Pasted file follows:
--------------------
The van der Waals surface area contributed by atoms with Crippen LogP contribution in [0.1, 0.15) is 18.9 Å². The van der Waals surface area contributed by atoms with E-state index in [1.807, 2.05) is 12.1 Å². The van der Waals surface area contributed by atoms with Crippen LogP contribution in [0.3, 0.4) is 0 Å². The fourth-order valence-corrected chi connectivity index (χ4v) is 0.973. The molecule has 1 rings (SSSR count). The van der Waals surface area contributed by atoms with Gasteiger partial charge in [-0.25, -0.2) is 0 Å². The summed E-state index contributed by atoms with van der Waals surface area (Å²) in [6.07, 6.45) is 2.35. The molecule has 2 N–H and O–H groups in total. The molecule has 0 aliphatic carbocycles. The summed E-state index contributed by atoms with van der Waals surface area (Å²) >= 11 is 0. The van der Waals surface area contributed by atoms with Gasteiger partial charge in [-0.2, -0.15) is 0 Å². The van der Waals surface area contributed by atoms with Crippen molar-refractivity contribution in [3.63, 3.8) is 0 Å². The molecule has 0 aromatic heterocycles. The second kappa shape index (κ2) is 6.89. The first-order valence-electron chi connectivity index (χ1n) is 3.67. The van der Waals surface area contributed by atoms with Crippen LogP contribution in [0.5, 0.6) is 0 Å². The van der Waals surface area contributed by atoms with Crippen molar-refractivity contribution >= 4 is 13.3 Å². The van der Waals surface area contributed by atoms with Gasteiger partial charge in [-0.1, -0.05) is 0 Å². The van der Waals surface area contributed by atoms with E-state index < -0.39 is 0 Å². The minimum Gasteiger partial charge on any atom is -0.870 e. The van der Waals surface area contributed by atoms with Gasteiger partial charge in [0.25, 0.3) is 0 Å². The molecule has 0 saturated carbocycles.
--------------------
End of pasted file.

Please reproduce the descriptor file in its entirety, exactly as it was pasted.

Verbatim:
The van der Waals surface area contributed by atoms with Crippen LogP contribution in [0.1, 0.15) is 18.9 Å². The van der Waals surface area contributed by atoms with E-state index in [1.807, 2.05) is 12.1 Å². The van der Waals surface area contributed by atoms with Crippen LogP contribution in [0.3, 0.4) is 0 Å². The fourth-order valence-corrected chi connectivity index (χ4v) is 0.973. The molecule has 1 rings (SSSR count). The van der Waals surface area contributed by atoms with Gasteiger partial charge in [-0.25, -0.2) is 0 Å². The summed E-state index contributed by atoms with van der Waals surface area (Å²) in [6.07, 6.45) is 2.35. The molecule has 2 N–H and O–H groups in total. The molecule has 0 aliphatic carbocycles. The summed E-state index contributed by atoms with van der Waals surface area (Å²) >= 11 is 0. The van der Waals surface area contributed by atoms with Gasteiger partial charge in [-0.2, -0.15) is 0 Å². The van der Waals surface area contributed by atoms with Crippen molar-refractivity contribution in [3.63, 3.8) is 0 Å². The molecule has 0 aromatic heterocycles. The second kappa shape index (κ2) is 6.89. The first-order valence-electron chi connectivity index (χ1n) is 3.67. The van der Waals surface area contributed by atoms with Crippen LogP contribution in [0.5, 0.6) is 0 Å². The van der Waals surface area contributed by atoms with Crippen molar-refractivity contribution >= 4 is 13.3 Å². The van der Waals surface area contributed by atoms with Gasteiger partial charge in [-0.1, -0.05) is 0 Å². The van der Waals surface area contributed by atoms with E-state index < -0.39 is 0 Å². The minimum Gasteiger partial charge on any atom is -0.870 e. The van der Waals surface area contributed by atoms with Gasteiger partial charge in [0.25, 0.3) is 0 Å². The molecule has 0 saturated carbocycles.